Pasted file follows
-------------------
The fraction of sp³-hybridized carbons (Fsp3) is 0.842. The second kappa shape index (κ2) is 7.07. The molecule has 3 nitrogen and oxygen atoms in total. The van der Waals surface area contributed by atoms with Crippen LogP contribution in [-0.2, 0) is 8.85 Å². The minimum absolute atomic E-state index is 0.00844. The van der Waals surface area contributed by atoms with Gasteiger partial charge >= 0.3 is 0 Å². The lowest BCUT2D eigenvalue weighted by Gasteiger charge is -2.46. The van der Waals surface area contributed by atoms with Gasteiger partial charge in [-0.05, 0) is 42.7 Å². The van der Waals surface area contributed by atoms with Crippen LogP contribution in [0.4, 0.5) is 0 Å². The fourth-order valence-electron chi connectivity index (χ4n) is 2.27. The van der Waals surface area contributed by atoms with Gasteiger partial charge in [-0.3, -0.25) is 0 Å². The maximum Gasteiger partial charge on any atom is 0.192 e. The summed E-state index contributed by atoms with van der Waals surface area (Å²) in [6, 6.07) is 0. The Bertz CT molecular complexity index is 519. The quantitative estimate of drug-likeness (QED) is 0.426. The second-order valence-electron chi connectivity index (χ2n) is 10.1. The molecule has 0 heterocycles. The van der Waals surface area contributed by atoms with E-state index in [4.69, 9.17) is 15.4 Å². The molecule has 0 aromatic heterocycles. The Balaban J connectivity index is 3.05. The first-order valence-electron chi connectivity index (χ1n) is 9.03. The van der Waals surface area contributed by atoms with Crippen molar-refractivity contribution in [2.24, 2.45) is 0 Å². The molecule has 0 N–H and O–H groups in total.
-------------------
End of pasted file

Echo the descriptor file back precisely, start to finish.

The fraction of sp³-hybridized carbons (Fsp3) is 0.842. The second kappa shape index (κ2) is 7.07. The molecule has 3 nitrogen and oxygen atoms in total. The van der Waals surface area contributed by atoms with Crippen LogP contribution in [-0.2, 0) is 8.85 Å². The minimum absolute atomic E-state index is 0.00844. The van der Waals surface area contributed by atoms with Gasteiger partial charge >= 0.3 is 0 Å². The lowest BCUT2D eigenvalue weighted by Gasteiger charge is -2.46. The van der Waals surface area contributed by atoms with Gasteiger partial charge in [-0.05, 0) is 42.7 Å². The van der Waals surface area contributed by atoms with Crippen LogP contribution in [0.4, 0.5) is 0 Å². The fourth-order valence-electron chi connectivity index (χ4n) is 2.27. The van der Waals surface area contributed by atoms with Gasteiger partial charge in [-0.3, -0.25) is 0 Å². The maximum Gasteiger partial charge on any atom is 0.192 e. The summed E-state index contributed by atoms with van der Waals surface area (Å²) in [6, 6.07) is 0. The Bertz CT molecular complexity index is 519. The quantitative estimate of drug-likeness (QED) is 0.426. The second-order valence-electron chi connectivity index (χ2n) is 10.1. The molecule has 0 heterocycles. The van der Waals surface area contributed by atoms with E-state index in [4.69, 9.17) is 15.4 Å². The molecule has 0 aromatic heterocycles. The Balaban J connectivity index is 3.05. The first-order valence-electron chi connectivity index (χ1n) is 9.03. The van der Waals surface area contributed by atoms with Crippen molar-refractivity contribution in [2.24, 2.45) is 0 Å². The molecule has 0 N–H and O–H groups in total.